Some people are into fighting and love swords, others are into history and love swords, others just like the cultural aspect of swords. For me, I simply know nothing about them except that like most people, the Samurai Sword has always held some mystic for me.
I ran into a Samurai warrior at the port of Nagasaki in Japan on my most recent trip this summer. He taught me a thing or two about swords, mainly how they’re held and how he USED them. In other words, it wasn’t something I touched or played around with.
I learn from someone who has known him for years, that some of the more commonly known types of Japanese swords are the katana, wakizashi, and tachi. For nihonto, the type classifications indicate the combination of a blade and its mounts, as this then determines the style of use of the blade.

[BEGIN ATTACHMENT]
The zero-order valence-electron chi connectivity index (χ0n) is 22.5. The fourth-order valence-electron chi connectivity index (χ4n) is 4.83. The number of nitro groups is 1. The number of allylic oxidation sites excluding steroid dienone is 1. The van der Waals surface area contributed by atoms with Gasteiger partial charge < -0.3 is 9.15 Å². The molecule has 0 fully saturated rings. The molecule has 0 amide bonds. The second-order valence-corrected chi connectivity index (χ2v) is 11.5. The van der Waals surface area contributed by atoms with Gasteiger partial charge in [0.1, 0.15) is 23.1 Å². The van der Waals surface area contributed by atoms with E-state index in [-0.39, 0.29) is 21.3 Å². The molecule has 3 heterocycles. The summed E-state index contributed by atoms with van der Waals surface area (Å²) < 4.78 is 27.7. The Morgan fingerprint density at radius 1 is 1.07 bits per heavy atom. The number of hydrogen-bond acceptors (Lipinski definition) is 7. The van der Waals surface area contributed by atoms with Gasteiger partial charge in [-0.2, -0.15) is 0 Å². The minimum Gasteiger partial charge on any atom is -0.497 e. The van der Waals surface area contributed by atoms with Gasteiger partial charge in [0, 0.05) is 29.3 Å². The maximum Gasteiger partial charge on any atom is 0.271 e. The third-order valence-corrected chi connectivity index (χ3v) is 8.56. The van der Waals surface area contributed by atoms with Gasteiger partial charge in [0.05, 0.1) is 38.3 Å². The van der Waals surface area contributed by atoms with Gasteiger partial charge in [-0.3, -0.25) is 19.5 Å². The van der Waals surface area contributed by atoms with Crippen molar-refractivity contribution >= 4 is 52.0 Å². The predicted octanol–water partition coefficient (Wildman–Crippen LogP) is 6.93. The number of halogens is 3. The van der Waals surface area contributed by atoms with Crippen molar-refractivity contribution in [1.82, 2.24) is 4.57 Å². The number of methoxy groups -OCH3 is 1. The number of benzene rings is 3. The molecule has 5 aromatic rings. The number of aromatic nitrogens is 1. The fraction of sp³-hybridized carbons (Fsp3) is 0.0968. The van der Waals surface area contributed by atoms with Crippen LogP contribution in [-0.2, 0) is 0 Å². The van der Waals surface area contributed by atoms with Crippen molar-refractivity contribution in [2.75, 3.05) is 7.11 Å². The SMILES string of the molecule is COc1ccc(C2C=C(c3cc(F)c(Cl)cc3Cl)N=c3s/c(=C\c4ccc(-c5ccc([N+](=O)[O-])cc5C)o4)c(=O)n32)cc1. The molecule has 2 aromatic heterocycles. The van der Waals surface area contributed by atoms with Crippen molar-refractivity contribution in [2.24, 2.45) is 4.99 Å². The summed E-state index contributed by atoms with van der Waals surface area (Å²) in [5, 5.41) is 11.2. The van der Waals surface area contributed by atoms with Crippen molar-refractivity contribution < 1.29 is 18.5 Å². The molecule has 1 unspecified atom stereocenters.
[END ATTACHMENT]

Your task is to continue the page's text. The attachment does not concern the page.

Samurai is the name that comes to mind when you think of swords. The word came to mean nobility and while I haven’t spent time around a lot of Samurai warriors, I have met a few over the years and they all exude the feeling of noble-ness.
By the end of the 12th century, samurai became almost entirely synonymous with bushi, and the word was closely associated with the middle and upper echelons of the warrior class. The samurai followed a set of rules that came to be known as bushidō. While the samurai numbered less than 10% of Japan’s population, their teachings can still be found today in both everyday life and in modern Japanese martial arts. It was fascinating to watch this man…no longer young, in action.
His hands were still very quick and he had a sense of serenity about him that was lovely to be around.
Note: the trip to Japan was hosted by Princess Cruises, including the stop in Nagasaki, however all opinions expressed are entirely my own.